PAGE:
“The metric for Safe Reopening should be 14 days of zero community spread,” wrote the teachers.

The petition comes as Fairfax officials are moving toward a limited reopening of schools for some students, involving two days per week of in-person instruction.

Let’s stop pretending that these militant teachers’ groups care about kids. They don’t. This is about power, and demanding a risk-free environment in which to teach.


Fairfax County schools are at a crossroad. They can knuckle under to the unions or school officials can ignore their preposterous demands, reopen schools and fire teachers who refuse to work.

Either kids matter. Or they don’t.

Pick a side.

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17 responses to “Open the Schools. Now.”

  1. Steve Haner Avatar
    Steve Haner

    Henrico held an online forum last night, and our daughter texted as she got more and more discouraged. The speakers were overwhelmingly afraid to send their children back. The strongest message for opening came from a student! It is the parents, mainly, not the teachers, who were so negative in a recent survey. A large segment of parents did not respond, of course. But the silent get ignored.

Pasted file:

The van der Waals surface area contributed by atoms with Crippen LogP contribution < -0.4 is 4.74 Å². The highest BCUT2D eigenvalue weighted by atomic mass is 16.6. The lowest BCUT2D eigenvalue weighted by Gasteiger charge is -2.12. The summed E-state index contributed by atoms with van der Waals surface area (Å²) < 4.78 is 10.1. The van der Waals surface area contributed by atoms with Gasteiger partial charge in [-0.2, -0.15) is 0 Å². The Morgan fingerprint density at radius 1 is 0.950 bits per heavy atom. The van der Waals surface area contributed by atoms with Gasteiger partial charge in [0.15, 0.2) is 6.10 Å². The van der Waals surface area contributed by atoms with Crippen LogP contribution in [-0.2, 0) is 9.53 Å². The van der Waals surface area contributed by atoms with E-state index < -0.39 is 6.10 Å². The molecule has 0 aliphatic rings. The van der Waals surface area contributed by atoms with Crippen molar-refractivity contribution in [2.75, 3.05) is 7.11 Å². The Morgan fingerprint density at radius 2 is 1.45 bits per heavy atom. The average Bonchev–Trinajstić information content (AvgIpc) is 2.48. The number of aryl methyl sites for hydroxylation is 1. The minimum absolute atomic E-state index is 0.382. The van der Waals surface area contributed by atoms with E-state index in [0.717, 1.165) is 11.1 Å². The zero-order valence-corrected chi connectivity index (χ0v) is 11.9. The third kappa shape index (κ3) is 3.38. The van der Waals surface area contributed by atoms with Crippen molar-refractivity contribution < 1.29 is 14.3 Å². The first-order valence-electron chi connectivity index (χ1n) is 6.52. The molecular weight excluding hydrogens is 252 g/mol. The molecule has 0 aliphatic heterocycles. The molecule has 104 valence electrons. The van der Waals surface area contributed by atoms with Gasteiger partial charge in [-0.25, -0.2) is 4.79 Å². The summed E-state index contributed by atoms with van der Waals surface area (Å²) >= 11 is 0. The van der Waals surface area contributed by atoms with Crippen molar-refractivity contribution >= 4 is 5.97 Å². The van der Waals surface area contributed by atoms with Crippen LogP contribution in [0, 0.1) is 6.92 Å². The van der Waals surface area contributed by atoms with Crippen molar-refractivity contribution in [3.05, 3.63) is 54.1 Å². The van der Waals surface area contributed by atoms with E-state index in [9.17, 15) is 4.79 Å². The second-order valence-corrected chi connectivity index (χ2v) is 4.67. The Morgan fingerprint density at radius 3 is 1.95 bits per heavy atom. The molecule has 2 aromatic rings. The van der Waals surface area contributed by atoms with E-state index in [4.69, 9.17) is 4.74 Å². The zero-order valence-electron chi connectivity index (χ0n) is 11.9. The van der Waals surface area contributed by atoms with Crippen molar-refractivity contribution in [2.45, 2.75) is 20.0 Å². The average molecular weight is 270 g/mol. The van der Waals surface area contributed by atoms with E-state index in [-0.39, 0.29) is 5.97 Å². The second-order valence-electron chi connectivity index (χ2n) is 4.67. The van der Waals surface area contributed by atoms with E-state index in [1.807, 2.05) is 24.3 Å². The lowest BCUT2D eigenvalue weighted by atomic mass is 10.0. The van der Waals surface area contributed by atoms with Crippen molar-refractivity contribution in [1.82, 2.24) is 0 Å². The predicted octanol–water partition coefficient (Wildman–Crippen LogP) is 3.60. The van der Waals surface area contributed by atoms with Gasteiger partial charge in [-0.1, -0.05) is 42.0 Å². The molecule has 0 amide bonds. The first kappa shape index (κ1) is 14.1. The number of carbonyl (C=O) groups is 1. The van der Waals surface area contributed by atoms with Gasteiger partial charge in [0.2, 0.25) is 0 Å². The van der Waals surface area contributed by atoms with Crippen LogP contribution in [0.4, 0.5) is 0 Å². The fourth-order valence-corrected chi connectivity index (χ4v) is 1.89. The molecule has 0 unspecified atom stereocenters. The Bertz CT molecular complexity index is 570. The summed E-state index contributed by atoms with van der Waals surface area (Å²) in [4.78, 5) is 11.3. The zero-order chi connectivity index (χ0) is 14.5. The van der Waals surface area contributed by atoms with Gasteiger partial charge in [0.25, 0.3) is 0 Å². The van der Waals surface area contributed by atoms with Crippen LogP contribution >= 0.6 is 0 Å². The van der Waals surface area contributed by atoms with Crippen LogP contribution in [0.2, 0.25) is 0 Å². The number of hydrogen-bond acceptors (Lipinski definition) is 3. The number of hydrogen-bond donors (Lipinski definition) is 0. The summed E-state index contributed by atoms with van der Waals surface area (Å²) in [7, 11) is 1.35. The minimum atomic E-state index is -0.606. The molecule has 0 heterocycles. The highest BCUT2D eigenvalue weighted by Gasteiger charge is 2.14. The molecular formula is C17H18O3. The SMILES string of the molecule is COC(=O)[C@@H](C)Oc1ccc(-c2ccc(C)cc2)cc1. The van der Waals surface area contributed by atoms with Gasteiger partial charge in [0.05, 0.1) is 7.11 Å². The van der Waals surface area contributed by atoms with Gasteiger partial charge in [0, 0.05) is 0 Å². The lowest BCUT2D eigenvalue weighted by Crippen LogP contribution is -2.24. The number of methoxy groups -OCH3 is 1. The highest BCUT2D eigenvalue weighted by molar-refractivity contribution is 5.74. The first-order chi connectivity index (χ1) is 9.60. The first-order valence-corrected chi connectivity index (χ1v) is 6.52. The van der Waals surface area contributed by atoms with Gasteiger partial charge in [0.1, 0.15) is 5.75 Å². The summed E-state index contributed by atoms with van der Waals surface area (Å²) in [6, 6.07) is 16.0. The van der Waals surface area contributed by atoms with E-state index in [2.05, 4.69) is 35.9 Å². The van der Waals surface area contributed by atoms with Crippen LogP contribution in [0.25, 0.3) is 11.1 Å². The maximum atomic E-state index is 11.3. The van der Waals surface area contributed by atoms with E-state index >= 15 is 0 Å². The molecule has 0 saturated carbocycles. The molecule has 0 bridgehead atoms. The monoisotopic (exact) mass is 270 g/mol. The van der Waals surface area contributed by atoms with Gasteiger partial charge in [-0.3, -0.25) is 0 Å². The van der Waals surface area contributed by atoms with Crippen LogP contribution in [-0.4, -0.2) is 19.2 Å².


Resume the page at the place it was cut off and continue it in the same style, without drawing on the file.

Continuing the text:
The Survey:

    The poorest response rates were in the East End districts with the highest poverty and minority populations, as in the students least likely to have resources for pods, tutors, added on line supplementals….

    “The metric for Safe Reopening should be 14 days of zero community spread…” Unless these vaccines are wonder drugs and the world all takes them, that is a metric we may never see in the rest of our our lives. Imagine if you applied that to influenza, colds or even pneumonia.

    1. Science tells quite another story, but propaganda apparently works. The panic porn has been pervasive and relentless for months.